Topdressing industry ‘scratchy’

The Central Ag Air crop duster, a Gippsland GA-200C Fatman, on the airstrip at Bill Clouston’s...
The Central Ag Air crop duster, a Gippsland GA-200C Fatman, on the airstrip at Bill Clouston’s farm in Becks. PHOTOS: SHAWN MCAVINUE
The topdressing industry is navigating turbulent times as farmers cut costs, a southern pilot says.

Central Ag Air owner and pilot Marc Mangan, of Hills Creek on the Maniototo, said he launched the topdressing business 10 years ago and times had never been tougher for securing work.

"At the moment things are pretty scratchy in the industry."

The workload was down by at least half on past years, a trend impacting topdressing companies across New Zealand, he said.

Farmers were cutting costs for a raft of reasons, including the impact of government regulations and a drop in the lamb prices.

"Things are pretty bad at the moment."

Southern Rural Life caught up with Mr Mangan as he and his wife Winkie Sisson were loading their plane with fuel and urea on the airstrip on Bill Clouston’s farm in Becks.

Once airborne, Mr Mangan spread the urea across more than 150ha of winter crops on James Armstrong’s neighbouring 360ha sheep and beef farm.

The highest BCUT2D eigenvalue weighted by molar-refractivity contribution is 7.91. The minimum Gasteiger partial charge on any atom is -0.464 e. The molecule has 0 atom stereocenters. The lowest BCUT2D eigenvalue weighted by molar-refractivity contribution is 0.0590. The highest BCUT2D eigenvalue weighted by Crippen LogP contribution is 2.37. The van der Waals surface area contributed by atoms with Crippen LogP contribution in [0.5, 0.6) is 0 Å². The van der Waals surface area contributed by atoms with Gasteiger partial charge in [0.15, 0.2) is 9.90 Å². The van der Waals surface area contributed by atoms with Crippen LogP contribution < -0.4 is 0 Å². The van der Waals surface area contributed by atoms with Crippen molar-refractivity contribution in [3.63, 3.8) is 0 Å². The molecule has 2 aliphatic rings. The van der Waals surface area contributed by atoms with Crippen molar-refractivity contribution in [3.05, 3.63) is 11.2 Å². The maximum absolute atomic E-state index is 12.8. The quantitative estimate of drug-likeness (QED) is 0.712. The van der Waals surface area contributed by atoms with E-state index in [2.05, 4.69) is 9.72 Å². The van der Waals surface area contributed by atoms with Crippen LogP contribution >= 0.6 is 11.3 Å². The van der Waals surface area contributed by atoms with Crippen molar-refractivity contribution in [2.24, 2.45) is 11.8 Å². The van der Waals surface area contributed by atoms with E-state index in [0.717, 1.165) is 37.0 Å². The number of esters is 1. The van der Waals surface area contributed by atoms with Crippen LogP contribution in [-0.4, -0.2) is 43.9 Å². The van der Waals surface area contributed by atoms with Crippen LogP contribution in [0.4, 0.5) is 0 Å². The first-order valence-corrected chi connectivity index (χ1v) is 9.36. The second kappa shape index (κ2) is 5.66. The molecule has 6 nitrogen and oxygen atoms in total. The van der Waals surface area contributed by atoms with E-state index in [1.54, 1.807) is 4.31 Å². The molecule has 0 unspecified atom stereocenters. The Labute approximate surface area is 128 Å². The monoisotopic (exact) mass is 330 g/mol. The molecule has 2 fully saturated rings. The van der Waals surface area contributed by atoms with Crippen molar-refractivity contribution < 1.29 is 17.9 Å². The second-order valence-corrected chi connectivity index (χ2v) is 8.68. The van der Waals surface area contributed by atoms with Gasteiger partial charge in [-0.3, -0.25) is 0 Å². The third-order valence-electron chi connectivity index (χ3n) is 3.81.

Central Ag Air owners Marc Mangan and wife Winkie Sisson on the Maniototo.
Central Ag Air owners Marc Mangan and wife Winkie Sisson on the Maniototo.
His plane, a Gippsland GA-200C Fatman, had a 300hp piston engine and was capable of carrying a ton of fertiliser.

"It’s a great plane."

In the current economic climate, he was thankful to be operating a plane with a piston engine, which was more friendly on the wallet to operate than an agricultural aircraft with a turbine engine.

"It chews about 80 litres an hour, where a turbine chews about 280 litres."

Employing no staff and operating only one plane helped them keep costs down and navigate tough times, Mr Mangan said.

He was hopeful the economic climate would improve.

"It can’t get any worse."

Despite lamb prices falling, the season had otherwise been good.

Sheep and beef farmer James Armstrong inspects the urea set to be spread by air on his winter crops.
Sheep and beef farmer James Armstrong inspects the urea set to be spread by air on his winter crops.
"I’ve never seen our ewes and lamb cleaner."

About 300 lambs were sent away in the first draft, averaging 16kg.

"Which is unusual for us, normally we are lucky to do 100."

 

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